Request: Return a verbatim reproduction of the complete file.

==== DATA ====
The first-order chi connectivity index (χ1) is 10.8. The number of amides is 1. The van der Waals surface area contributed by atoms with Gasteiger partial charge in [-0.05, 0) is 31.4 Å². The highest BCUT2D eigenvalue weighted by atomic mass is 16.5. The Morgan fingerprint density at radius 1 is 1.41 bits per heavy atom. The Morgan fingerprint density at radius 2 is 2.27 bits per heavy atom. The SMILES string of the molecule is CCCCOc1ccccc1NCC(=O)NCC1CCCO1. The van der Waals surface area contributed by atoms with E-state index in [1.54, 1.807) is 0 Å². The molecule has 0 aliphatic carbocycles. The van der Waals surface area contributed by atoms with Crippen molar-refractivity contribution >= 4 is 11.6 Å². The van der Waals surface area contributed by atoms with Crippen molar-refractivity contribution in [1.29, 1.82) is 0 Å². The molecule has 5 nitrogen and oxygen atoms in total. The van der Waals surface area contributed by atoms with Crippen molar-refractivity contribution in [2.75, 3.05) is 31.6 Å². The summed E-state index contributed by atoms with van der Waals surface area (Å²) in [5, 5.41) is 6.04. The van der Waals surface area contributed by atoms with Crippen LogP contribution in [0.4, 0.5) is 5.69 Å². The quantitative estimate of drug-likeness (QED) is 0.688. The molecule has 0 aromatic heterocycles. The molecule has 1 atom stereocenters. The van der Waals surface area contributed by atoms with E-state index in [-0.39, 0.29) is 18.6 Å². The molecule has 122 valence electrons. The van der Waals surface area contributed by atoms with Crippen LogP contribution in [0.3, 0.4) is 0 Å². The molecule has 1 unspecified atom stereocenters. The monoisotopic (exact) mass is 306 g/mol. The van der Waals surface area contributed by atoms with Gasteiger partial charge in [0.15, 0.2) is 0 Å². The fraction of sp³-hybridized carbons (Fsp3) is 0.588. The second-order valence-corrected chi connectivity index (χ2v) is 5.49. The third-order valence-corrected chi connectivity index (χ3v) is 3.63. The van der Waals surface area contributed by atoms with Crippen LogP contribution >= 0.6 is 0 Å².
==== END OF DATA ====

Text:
The first-order chi connectivity index (χ1) is 10.8. The number of amides is 1. The van der Waals surface area contributed by atoms with Gasteiger partial charge in [-0.05, 0) is 31.4 Å². The highest BCUT2D eigenvalue weighted by atomic mass is 16.5. The Morgan fingerprint density at radius 1 is 1.41 bits per heavy atom. The Morgan fingerprint density at radius 2 is 2.27 bits per heavy atom. The SMILES string of the molecule is CCCCOc1ccccc1NCC(=O)NCC1CCCO1. The van der Waals surface area contributed by atoms with E-state index in [1.54, 1.807) is 0 Å². The molecule has 0 aliphatic carbocycles. The van der Waals surface area contributed by atoms with Crippen molar-refractivity contribution >= 4 is 11.6 Å². The van der Waals surface area contributed by atoms with Crippen molar-refractivity contribution in [1.29, 1.82) is 0 Å². The molecule has 5 nitrogen and oxygen atoms in total. The van der Waals surface area contributed by atoms with Crippen molar-refractivity contribution in [2.75, 3.05) is 31.6 Å². The summed E-state index contributed by atoms with van der Waals surface area (Å²) in [5, 5.41) is 6.04. The van der Waals surface area contributed by atoms with Crippen LogP contribution in [0.4, 0.5) is 5.69 Å². The quantitative estimate of drug-likeness (QED) is 0.688. The molecule has 0 aromatic heterocycles. The molecule has 1 atom stereocenters. The van der Waals surface area contributed by atoms with E-state index in [-0.39, 0.29) is 18.6 Å². The molecule has 122 valence electrons. The van der Waals surface area contributed by atoms with Crippen LogP contribution in [0.3, 0.4) is 0 Å². The molecule has 1 unspecified atom stereocenters. The monoisotopic (exact) mass is 306 g/mol. The van der Waals surface area contributed by atoms with Gasteiger partial charge in [0.15, 0.2) is 0 Å². The fraction of sp³-hybridized carbons (Fsp3) is 0.588. The second-order valence-corrected chi connectivity index (χ2v) is 5.49. The third-order valence-corrected chi connectivity index (χ3v) is 3.63. The van der Waals surface area contributed by atoms with Crippen LogP contribution >= 0.6 is 0 Å².